David Lister: So if there was an award for Arts Personality of the Year, who would we honour?

The Week in Arts

Share

As I watched the BBC Sports Personality of the Year the other day, I felt that something was wrong.

Is it really just sport that produces "personalities"? You only have to go to a First Night party to know otherwise. So, to (almost) round off the year, I hereby launch the Arts Personality of the Year.

And because I'm doing the launching, I will also do the choosing. In theatre, there has been no shortage of personalities, the intermittently hilarious James Corden in One Man Two Guvnors and the mesmerising Mark Rylance in Jerusalem. But there are personalities behind the scenes, too. Michael Grandage has been consistently superb at the helm of London's Donmar theatre. His new production of Richard II with Eddie Redmayne had me buzzing days after seeing it. Now that he is stepping down, a medal is due.

On television, several of the cast of Downton Abbey have grown into personalities that stretch way beyond the series. A new generation has learned to love Maggie Smith; the three sisters have become stars; and its creator, Julian Fellowes, is probably the most in-demand TV writer of the moment. But none of them gets to pick up the trophy. The TV drama personality of the year has to go to the jumper of the year, Sarah Lund. The Killing and its protagonist have made the Danish thriller the television breakthrough of the year.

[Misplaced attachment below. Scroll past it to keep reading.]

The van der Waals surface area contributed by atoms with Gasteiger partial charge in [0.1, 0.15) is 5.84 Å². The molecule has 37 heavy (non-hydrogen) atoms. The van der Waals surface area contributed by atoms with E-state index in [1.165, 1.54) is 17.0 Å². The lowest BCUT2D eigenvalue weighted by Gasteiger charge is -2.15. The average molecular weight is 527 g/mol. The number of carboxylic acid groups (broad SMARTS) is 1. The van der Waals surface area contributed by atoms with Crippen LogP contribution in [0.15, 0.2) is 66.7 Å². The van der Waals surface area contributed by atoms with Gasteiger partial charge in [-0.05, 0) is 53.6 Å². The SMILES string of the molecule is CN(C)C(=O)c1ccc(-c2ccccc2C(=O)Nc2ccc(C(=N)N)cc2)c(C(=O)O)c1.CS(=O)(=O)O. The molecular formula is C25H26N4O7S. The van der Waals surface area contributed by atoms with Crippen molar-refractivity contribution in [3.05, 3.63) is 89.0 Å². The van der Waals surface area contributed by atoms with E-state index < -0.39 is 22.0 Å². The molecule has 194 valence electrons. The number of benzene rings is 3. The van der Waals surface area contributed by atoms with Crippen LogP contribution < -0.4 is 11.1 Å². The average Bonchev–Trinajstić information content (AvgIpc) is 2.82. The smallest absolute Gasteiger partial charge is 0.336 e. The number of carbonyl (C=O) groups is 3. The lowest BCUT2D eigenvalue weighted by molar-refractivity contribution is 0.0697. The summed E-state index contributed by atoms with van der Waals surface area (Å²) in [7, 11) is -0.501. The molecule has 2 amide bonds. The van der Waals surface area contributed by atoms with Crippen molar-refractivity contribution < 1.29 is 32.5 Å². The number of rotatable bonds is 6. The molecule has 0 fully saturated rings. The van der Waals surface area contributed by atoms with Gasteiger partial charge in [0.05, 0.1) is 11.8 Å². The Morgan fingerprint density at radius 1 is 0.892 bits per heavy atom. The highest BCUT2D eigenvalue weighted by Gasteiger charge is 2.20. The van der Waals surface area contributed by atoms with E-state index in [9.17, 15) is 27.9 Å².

In opera and ballet, the Royal Opera House scored a personality double with the stars and directors of Anna Nicole and Alice in Wonderland stretching the boundaries of their respective art forms. Mind you, in dance, it is still hard to look beyond the sleek, enigmatic and gravity-defying Sylvie Guillem, filling houses well into her forties.

With film, it took to the last week of the year for the biggest personality to take one's breath away. Leave the family on Boxing Day and go and see The Girl with the Dragon Tattoo. Rooney Mara's androgynous, vengeful and strangely sexy heroine makes two hours 40 minutes go by in a flash. She is stunning on screen – violent, provocative, disturbed and dangerous. Ms Mara, herself, is of course a very different animal off screen.

And that is precisely the problem. For, as much as one wants an arts personality of the year, what precisely does it mean? Are you a personality if, as with Mark Rylance, you are larger than life on stage and turn in the performance of the decade? Are you a personality when your lines have been written by someone else, or a stunning cast has made a director look good? You are great in the arts because you can immerse yourself in an alter ego. I must confess I can't even recall the name of the actress who plays Sarah Lund. Besides, she may have a rotten personality. It is Lund herself that I would want to win the trophy.